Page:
The government’s stamp duty holiday has driven a steep drop in the costs associated with moving house. But moving costs have risen for first-time buyers.

The cost of moving home has nosedived 39% this year for the majority of movers.

The steep decline can be explained by the stamp duty holiday announced by the government in July, saving buyers an average of more than £4,200.

A typical homemover now spends £6,669 on associated costs, down from £10,911 before the stamp duty holiday was introduced, according to the moving services website reallymoving.com.

The fall in stamp duty costs more than offsets increases in the amount movers paid for other services, such as legal fees, estate agents’ fees, surveys and removals, which have all risen in recent months.

Overall, the cost of moving for an existing homeowner was equivalent to 1.9% of the price of the property they were purchasing, down from 3.6% before the stamp duty holiday.

However, first-time buyers saw the associated cost of moving go up.

Why is this happening?

The stamp duty holiday, which was announced on 8 July and will run until 21 March 2021, saved existing homeowners an average of £5,000.

But legal fees and estate agents’ fees, which are charged as a percentage of a property’s value, both increased as house prices rose.

Estate agents’ fees were 14% more expensive than before the stamp duty holiday was announced at an average of £3,936, while legal fees increased by 15% to £1,682.

There was also a 10% increase in the cost of a survey, raising it to £450, and a 3% rise in removals expenses to £546.

The only cost that was unchanged was the price of an Energy Performance Certificate at £55.

Who does it affect?

Unsurprisingly, moving costs vary significantly across the UK. 

London is the most expensive place in which to trade up the property ladder, with the associated costs averaging £12,061, although this total is less than half the £25,255 paid before the stamp duty holiday.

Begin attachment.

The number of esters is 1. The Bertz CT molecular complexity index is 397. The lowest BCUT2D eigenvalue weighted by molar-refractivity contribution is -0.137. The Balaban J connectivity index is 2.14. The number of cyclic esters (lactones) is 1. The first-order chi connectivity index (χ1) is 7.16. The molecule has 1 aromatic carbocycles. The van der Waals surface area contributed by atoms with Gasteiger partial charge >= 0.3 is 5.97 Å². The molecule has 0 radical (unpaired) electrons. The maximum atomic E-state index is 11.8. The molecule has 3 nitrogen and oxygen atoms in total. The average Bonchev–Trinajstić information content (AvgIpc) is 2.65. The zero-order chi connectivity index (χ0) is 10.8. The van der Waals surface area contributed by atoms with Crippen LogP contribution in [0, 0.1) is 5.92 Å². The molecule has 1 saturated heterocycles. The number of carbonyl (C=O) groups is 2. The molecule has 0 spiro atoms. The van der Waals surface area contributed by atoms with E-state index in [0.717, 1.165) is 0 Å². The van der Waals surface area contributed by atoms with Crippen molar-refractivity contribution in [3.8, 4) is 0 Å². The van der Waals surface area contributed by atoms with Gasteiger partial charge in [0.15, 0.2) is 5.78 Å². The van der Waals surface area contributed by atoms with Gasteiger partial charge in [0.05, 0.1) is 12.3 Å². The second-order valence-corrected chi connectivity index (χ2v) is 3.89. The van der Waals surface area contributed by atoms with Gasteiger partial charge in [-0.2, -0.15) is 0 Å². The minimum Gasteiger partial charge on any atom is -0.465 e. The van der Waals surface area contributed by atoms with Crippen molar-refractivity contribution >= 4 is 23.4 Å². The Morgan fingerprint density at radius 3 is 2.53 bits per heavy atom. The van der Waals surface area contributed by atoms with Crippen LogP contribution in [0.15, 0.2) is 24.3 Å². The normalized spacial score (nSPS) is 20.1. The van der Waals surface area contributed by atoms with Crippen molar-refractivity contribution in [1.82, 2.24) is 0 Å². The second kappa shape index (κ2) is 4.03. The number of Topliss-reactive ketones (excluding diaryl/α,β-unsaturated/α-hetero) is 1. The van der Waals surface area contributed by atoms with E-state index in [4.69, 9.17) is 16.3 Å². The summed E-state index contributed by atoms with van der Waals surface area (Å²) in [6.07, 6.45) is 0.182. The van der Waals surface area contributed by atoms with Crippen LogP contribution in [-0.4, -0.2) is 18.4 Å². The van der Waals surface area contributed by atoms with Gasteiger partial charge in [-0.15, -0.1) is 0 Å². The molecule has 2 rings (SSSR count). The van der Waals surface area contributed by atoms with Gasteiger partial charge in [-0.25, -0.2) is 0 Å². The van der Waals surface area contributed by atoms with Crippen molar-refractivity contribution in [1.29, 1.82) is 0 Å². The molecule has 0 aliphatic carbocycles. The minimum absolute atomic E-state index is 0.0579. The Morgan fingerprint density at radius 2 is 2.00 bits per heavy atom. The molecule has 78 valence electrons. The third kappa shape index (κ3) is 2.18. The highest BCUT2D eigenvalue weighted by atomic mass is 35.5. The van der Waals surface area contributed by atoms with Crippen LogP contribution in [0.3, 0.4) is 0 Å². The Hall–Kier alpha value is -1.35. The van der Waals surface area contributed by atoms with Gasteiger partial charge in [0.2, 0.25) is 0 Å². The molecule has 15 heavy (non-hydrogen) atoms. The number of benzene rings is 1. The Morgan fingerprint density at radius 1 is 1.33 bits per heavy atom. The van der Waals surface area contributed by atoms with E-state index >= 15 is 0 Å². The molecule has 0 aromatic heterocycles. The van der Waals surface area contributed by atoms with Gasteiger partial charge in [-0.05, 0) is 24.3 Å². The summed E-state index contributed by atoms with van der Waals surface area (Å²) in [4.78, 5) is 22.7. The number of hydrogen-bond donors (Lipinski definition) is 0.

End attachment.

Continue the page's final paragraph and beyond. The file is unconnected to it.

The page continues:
The South East is the second most expensive place in which to move home at £7,457, followed by the South West at £6,640.

At the other end of the scale, moving costs in Northern Ireland average just £4,356, only £1,085 less than before the stamp duty holiday was introduced, while in the North East they are £4,659, a reduction of only £958.

What’s the background?

While existing homeowners saw their moving costs fall, first-time buyers, who were already exempt from paying stamp duty on the first £300,000 of a property purchase, saw their moving costs increase.

The typical first-time buyer now spends an average of £1,795 on the associated costs of moving, 8% more than before the stamp duty holiday was announced.

Moving costs for people purchasing their first home have risen in all regions of the country except London, where they fell from £6,730 to £2,218, and the West Midlands where they dropped by £42 to average £1,520.

Unsurprisingly, London has the highest moving costs for first-time buyers, while Scotland has the lowest at an average of £1,199.

Top three takeaways

  • The cost of moving home has dived by 39% due to the stamp duty holiday, saving buyers an average of more than £4,200

  • The typical person trading up the property ladder now spends £6,669 on associated costs, down from £10,911 before the stamp duty holiday 

  • The fall in stamp duty costs more than offset increases in the amount people paid for other services, such as legal fees, estate agents’ fees, surveys and removals.

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